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From Détente to Entente

V.P. Dutt

By Anwar Hussain Syed
Oxford University Press, Oxford, 1974, 259, 60.00

VOLUME I NUMBER 1 January - March 1976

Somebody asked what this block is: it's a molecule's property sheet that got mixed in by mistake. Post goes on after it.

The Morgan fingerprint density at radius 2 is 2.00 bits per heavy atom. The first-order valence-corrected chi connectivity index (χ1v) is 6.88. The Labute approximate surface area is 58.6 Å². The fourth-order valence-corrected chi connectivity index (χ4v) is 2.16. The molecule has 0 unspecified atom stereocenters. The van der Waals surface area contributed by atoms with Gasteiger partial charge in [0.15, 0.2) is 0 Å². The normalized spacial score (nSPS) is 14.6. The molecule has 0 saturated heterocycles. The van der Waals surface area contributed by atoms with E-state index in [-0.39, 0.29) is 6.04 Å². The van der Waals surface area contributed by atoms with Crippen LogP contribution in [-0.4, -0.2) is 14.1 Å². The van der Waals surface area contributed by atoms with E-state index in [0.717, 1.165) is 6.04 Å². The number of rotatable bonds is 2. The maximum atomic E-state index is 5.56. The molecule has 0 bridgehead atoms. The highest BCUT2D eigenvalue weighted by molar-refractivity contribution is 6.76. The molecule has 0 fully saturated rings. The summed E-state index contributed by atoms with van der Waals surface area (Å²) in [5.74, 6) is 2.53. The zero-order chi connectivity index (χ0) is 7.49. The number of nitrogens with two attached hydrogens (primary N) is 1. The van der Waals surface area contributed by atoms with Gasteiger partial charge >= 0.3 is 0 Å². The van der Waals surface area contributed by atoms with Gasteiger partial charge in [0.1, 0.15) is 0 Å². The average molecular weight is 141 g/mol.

In 1963 Maulana Bhashani met Mao in Peking and Mao spoke to him about Pakistan, USA, USSR, and China. China's relationship with Pakistan was extre­mely fragile at the time, Mao said to Bhashani, and the United States, Russia and India would do their utmost to break this relationship. Mao said: ‘You are our friend and if at the present moment you continue your struggle against the Ayub Government, it will only strengthen the hand of Russia, America and India. It is against our principles to interfere with your work, but we would advise you to proceed slowly and carefully. Give us a chance to deepen our friendship with your Government.’ The Maulana agreed and kept his word for almost six years, says Syed in this study of the development of ·Sino-Pakistan relationship. During this time the relationship between China and Pakistan developed and deepened and turned from detente to entente. As Syed says, the Chinese leaders said or did nothing to support the popular movement against Ayub Khan during 1968-69 or again the conservative and feudal rulers of Pakistan. Indeed, it is Syed's thesis that China scrupulously kept out of Pakistan’s internal affairs and never made any effort to encourage any revolutionary or dissident activity. Anwar Hussain Syed writes from Pakistan's point of view and is often contemptuous of Indian writings on relations with or developments in Pakistan, but if one overlooks the pro-Islamabad trappings from his book, one will not find his thesis sharply different from that of Indian students of Chinese developments. Syed, who lives abroad (in Canada or USA), had the advantage of long and significant discussions with Pakistani leaders and diplomats and has also used a good many available English language materials. He traces the development of Sino-Pakistan relations from 1949 onwards. He notes the early decision of the Pakistani leaders to join the US military alliance, the consequent abrasiveness in relations with Peking and Peking's occassional criticism of Pakistani policies. However, he notices that the thrust of Chinese criticism was generally directed against the United States but that China exercised moderation in its criticism of Pakistan itself, and he largely accepts the ‘Indian view-point’ that Peking had at a very early stage gras­ped the potentialities of a situation of Indo-Pak con­flicts. He, however, gives it a slightly larger canvas and believes that Peking's opening towards Pakistan was directed equally against the United States ...

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